We are vigilant about being nice, mindful with good manners and tone, and share equal time. Because of that, the tech speakers are a cohort that helps each other. They’ve created a network of relationships and exchange that increases the influence and visibility of the group. It’s brought talented new speakers and contributors into the program, extending our orbit. Together, tech speakers create their own network effects.
Third principle can be described as Minimum viable program design. I think of a vibrant program as like a living organism. Its needs and priorities, not to mention its activities, must change over time. It’s essential to stay responsive to serendipity and change. Serendipity, some of the most interesting online services have emerged from serendipity. Twitter was born as the unexpected child of an unsuccessful podcast product. Anyone remember that? Slack emerged from an ailing flash-based game called Glitch with a very sweet IRC-like experience built in. And more recently, Glitch was reborn as a friendly hosting platform in community for building apps and bots or hosting WebVR A-Frame demos.
Serendipity, not very long ago, a tech speaker from India traveled to Siberia in the winter to introduce WebVR and A-Frame at a developer conference, and met a Russian developer who is presenting about Rust, a system’s programming language, and invited him to become a tech speaker. And now, for some reason, there are other tech speakers giving talks at GDG Dead fest in Russia and all over Eastern Europe. That’s serendipity.
So, scaling a program and keeping it like way as it constant balancing act, we have to build scalable processes without adding too many layers of bureaucracy. This is an ongoing challenge. We have to maintain high levels of access to staff while automating and depersonalising some key points of contact. We maintain a personal touch as the program grows by extending the mantle of mentorship, so that more experienced speakers can lead meetings, help train new speakers, and facilitate new practice groups.
Another more generalised way to keep our program healthy and relevant as it grows is to experiment, accept feedback, and welcome new ideas. We look for good ideas from adjacent communities that have already figured stuff out like WordPress, the Open-source CMS that powers more than 25% of the web. And Rust, the next-gen systems programming language supported by Mozilla and a vibrant program of community. Feedback and experimentation, key parts of responsive program design. Mozilla Tech speakers though would be nothing without its people.
Let me quickly share some of the people who are participating in this program. Ayah Soufan is a QA Engineer in Palestine, founder of Palestine Tech Meetups, Vice-President of Arabic women in Computing’s Palestine Chapter, and an ambassador for Technovation Challenge in which small teams of girls and mentors build apps together to meet community needs. Gabriel Mičko is front end developer from Slovakia working in Budapest. He took his first airplane journey ever as a substitute speaker at Rolling Scopes Conference in Belarus 2016. He spoke about WebRTC, his favourite technology and his live demo inspired the cartoon you see on the screen. Srushtika Neelakantam, who is from Bangalore, is a second-generation speaker. Her mom teaches programming to computer science students. She is a new computer science grad herself and co-author of a book called “Learning Web-based Virtual Reality.”
Manel Rhaiem of Tunisia is currently on a Data Engineering internship at a start-up in Hungary. Manel chairs on monthly tech speaker meeting, and add syntactic sugar, and motivational juice to all our communications. Daniele Scasciafratte has recruited a brigade of tech speakers in Italy, where he is CTO, co-founder, and full stack developer at Codeat in Rome. He is also a leader in the Italian WordPress community. Daniele likes to say “Every conference is a community.”
Finally, let me share some of the things we’re working on in the future of this program. This is a group that will never run out of things to speak about. For instance, the upcoming Firefox release on August 8th includes significant performance games, new and better developer tools for debugging, for building web extensions, and working with modern CSS. There’s the ongoing evolution of the A-Frame library for building WebVR, and the underlying platform evolution enabled by cutting-edge technologies like WebAssembly, and the Servo Engine, which is built with Rust.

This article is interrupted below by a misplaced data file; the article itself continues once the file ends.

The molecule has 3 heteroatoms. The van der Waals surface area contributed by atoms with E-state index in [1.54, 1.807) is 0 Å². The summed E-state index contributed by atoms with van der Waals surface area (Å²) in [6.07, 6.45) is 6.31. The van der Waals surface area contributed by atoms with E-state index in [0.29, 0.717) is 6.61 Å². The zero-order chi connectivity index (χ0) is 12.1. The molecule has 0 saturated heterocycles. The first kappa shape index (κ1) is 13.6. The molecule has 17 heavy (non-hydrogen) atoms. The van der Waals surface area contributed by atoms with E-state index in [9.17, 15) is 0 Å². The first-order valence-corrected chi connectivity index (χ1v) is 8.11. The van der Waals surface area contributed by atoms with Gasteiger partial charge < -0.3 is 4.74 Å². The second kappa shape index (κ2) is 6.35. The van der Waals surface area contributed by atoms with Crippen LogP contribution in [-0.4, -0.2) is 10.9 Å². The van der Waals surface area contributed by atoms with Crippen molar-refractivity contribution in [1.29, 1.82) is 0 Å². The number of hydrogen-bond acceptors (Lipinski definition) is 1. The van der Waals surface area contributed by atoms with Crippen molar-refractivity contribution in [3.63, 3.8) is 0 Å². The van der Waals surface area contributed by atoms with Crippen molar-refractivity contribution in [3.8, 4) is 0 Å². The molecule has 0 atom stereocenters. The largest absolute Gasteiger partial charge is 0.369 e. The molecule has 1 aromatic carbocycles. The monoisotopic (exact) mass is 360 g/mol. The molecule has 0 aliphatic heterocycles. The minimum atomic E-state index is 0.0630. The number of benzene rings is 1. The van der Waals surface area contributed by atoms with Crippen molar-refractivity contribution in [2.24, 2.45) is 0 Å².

We are entering a phase where we need to create robust content repositories and profile pages for tech speakers, places for storing and sharing assets, code samples, and demos. This is work we are doing now collaboratively, asynchronously, across time zones. Overall, we’re shoring up infrastructure, prioritising content, and finding new ways to measuring path. We want to support our emerging leaders and most talented presenters, while at the same time continuing to empower and develop speakers at all levels.
In the fall, you can find us at the View Source, a web conference that will take place in London on October 27. There is sure to be a small group of Mozilla Tech Speakers there to support the event and attend the conference. And then after View Source, you might find us again at the Mozilla Festival where there will be tech speakers running workshops with demo stations.
In conclusion, there are many, many people I would like to thank for their help in this program and getting me here today. I’m a very big believer in the power of thank yous, great marketing tactic. I especially want to mention my colleagues formerly from Mozilla, Japan. It’s really because of their friendship and generosity that I’m here today. I was originally going to present this talk with the colleague Chico Schinizhou, but the timing didn’t work out, so it’s just me.
I also want to introduce WebDINO today. It’s a new entity that will continue the mission of Mozilla Japan under a new name, dedicated to diversity, internationalisation, neutrality, and openness. Tomoya Asai or Dynamis, as he’s known on the web, is CTO of WebDINO and leads developer relations. He is here today and happy to chat with you further about WebDINO and its plans. He is also our newest Mozilla Tech Speaker, and I’m very honoured that he will be part of this program. So, I hope you have a chance to hear him in the coming year speaking about tools, trends, and standards of the open web.
I hope you found something small and shiny here that you can apply to your own developer outreach plans. And I hope you’ll keep watching our program and our speakers. Mozilla Tech Speakers have something to say, I know we all do. So, thank you so much for your time and attention.
Indeed has seen a huge uptick in Hacktoberfest participation from their engineering team. Hear how they did it.
People were organising communities long before developer relations. So what can we learn from those that went before?